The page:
Experts will provide a status update on NASA’s James Webb Space Telescope. Now in its second year of science observations, Webb has continued to pull back the curtain on some of the farthest galaxies, stars, and black holes ever observed; solved a longstanding mystery about the early universe; found methane and carbon dioxide in the atmosphere of a planet outside our solar system; and offered new views and insights into planets and small objects in our own cosmic backyard.
      Thursday, Jan. 11
      10:15 a.m. CST: AAS News Conference
      Room 229
      News from NASA’s Chandra and Fermi missions, as well as XMM-Newton, an ESA (European Space Agency) mission with NASA contributions, will be highlighted:
      “Evidence of a Relic Active Galactic Nucleus Eruption” “Evidence for Large-Scale Anisotropy in the Gamma-ray Sky” “Astronomers Find Spark of Star Birth Across Billions of Years” 12:45 p.m. CST: Nancy Grace Roman Space Telescope Town Hall
      Room 207
      Mission experts will provide a status update on the development of the Roman Space Telescope, NASA’s next flagship observatory, which is currently in development and planned to launch by May 2027. The Roman team recently finished assembling the spacecraft’s giant camera, and Roman’s fully assembled Coronagraph Instrument passed its first big optics test.
      2:15 p.m. CST: AAS News Conference
      Room 229
      News from NASA’s Webb will be highlighted: “A Potentially Isolated Quiescent Dwarf Galaxy.”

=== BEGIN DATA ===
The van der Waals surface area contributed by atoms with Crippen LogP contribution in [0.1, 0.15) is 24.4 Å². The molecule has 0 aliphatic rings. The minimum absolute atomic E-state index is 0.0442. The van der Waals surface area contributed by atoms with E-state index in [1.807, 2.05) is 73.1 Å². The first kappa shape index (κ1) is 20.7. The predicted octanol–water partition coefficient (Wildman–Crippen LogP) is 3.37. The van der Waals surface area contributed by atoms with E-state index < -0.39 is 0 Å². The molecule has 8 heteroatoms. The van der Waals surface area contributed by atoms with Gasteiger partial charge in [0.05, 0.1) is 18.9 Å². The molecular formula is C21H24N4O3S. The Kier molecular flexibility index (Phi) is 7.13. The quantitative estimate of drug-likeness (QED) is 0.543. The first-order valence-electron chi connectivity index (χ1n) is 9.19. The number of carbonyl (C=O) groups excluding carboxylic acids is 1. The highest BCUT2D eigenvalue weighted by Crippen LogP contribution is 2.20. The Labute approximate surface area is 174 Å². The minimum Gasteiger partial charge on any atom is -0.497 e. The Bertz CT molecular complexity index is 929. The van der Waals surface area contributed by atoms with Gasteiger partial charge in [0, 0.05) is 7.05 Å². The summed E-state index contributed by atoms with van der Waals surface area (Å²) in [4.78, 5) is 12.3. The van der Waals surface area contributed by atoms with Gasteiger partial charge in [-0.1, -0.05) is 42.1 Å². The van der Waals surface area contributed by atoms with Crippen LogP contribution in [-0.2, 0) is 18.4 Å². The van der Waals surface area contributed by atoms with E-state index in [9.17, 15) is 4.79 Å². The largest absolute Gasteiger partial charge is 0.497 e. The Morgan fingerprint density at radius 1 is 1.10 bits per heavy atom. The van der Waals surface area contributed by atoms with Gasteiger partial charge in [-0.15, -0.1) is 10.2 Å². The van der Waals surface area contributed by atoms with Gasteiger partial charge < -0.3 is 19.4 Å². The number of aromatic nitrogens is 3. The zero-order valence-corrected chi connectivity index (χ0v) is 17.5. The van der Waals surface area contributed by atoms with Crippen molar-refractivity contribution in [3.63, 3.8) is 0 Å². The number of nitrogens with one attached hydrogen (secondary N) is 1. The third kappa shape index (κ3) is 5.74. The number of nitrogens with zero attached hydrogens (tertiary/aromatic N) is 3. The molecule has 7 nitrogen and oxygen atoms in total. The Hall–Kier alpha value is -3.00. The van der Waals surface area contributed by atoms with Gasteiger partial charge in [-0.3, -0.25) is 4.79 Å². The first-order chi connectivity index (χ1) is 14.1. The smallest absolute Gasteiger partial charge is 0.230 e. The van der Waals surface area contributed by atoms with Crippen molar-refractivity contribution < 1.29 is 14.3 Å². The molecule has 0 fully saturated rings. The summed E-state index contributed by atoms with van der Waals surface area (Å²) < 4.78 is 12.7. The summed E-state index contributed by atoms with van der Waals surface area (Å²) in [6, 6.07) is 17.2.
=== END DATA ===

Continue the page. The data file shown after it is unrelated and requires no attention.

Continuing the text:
For more information on the meeting, including press registration and the complete meeting schedule, visit:
      https://aas.org/meetings/aas243
      Media Contacts
      Alise Fisher / Liz Landau
      Headquarters, Washington
      202-358-2546 / 202-358-0845
      alise.m.fisher@nasa.gov / elizabeth.r.landau@nasa.gov
      Share








      Details
      Last Updated Jan 05, 2024 Related Terms
      Astrophysics Division Chandra X-Ray Observatory Exoplanets Hubble Space Telescope James Webb Space Telescope (JWST) TESS (Transiting Exoplanet Survey Satellite) The Universe Explore More
      4 min read NASA/JAXA XRISM Mission Reveals Its First Look at X-ray Cosmos


      Article


      2 hours ago
      2 min read Hubble Views a Vast Galactic Neighborhood


      Article


      4 hours ago
      4 min read NASA’s Hubble Observes Exoplanet Atmosphere Changing Over 3 Years


      Article


      1 day ago
      Keep Exploring Discover Related Topics
      Missions



      Humans in Space



      Climate Change



      Solar System


      View the full article
    • By NASA